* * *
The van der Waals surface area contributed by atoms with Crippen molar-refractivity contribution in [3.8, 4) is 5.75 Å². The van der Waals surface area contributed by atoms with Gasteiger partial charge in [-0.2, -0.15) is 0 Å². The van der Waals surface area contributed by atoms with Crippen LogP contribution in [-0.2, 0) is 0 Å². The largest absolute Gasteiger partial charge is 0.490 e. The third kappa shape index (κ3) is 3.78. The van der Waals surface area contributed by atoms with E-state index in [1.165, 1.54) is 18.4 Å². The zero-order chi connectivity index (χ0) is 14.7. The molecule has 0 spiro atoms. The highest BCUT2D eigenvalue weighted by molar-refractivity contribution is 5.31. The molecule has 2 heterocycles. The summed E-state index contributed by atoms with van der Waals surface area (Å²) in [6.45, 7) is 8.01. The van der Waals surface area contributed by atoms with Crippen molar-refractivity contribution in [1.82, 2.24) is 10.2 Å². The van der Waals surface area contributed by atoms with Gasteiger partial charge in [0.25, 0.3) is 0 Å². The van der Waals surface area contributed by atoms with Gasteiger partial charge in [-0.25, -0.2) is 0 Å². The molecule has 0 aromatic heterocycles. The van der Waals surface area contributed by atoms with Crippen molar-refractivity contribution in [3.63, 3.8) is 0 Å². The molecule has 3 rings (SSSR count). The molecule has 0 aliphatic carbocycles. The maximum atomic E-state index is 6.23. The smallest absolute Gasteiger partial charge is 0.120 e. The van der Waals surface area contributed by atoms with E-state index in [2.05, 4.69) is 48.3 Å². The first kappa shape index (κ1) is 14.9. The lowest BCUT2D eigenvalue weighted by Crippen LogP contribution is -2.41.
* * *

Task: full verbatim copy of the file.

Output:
The van der Waals surface area contributed by atoms with Crippen molar-refractivity contribution in [3.8, 4) is 5.75 Å². The van der Waals surface area contributed by atoms with Gasteiger partial charge in [-0.2, -0.15) is 0 Å². The van der Waals surface area contributed by atoms with Crippen LogP contribution in [-0.2, 0) is 0 Å². The largest absolute Gasteiger partial charge is 0.490 e. The third kappa shape index (κ3) is 3.78. The van der Waals surface area contributed by atoms with E-state index in [1.165, 1.54) is 18.4 Å². The zero-order chi connectivity index (χ0) is 14.7. The molecule has 0 spiro atoms. The highest BCUT2D eigenvalue weighted by molar-refractivity contribution is 5.31. The molecule has 2 heterocycles. The summed E-state index contributed by atoms with van der Waals surface area (Å²) in [6.45, 7) is 8.01. The van der Waals surface area contributed by atoms with Crippen molar-refractivity contribution in [1.82, 2.24) is 10.2 Å². The van der Waals surface area contributed by atoms with Gasteiger partial charge in [0.25, 0.3) is 0 Å². The van der Waals surface area contributed by atoms with Gasteiger partial charge in [-0.25, -0.2) is 0 Å². The molecule has 0 aromatic heterocycles. The van der Waals surface area contributed by atoms with Crippen molar-refractivity contribution in [3.63, 3.8) is 0 Å². The molecule has 3 rings (SSSR count). The molecule has 0 aliphatic carbocycles. The maximum atomic E-state index is 6.23. The smallest absolute Gasteiger partial charge is 0.120 e. The van der Waals surface area contributed by atoms with E-state index in [2.05, 4.69) is 48.3 Å². The first kappa shape index (κ1) is 14.9. The lowest BCUT2D eigenvalue weighted by Crippen LogP contribution is -2.41.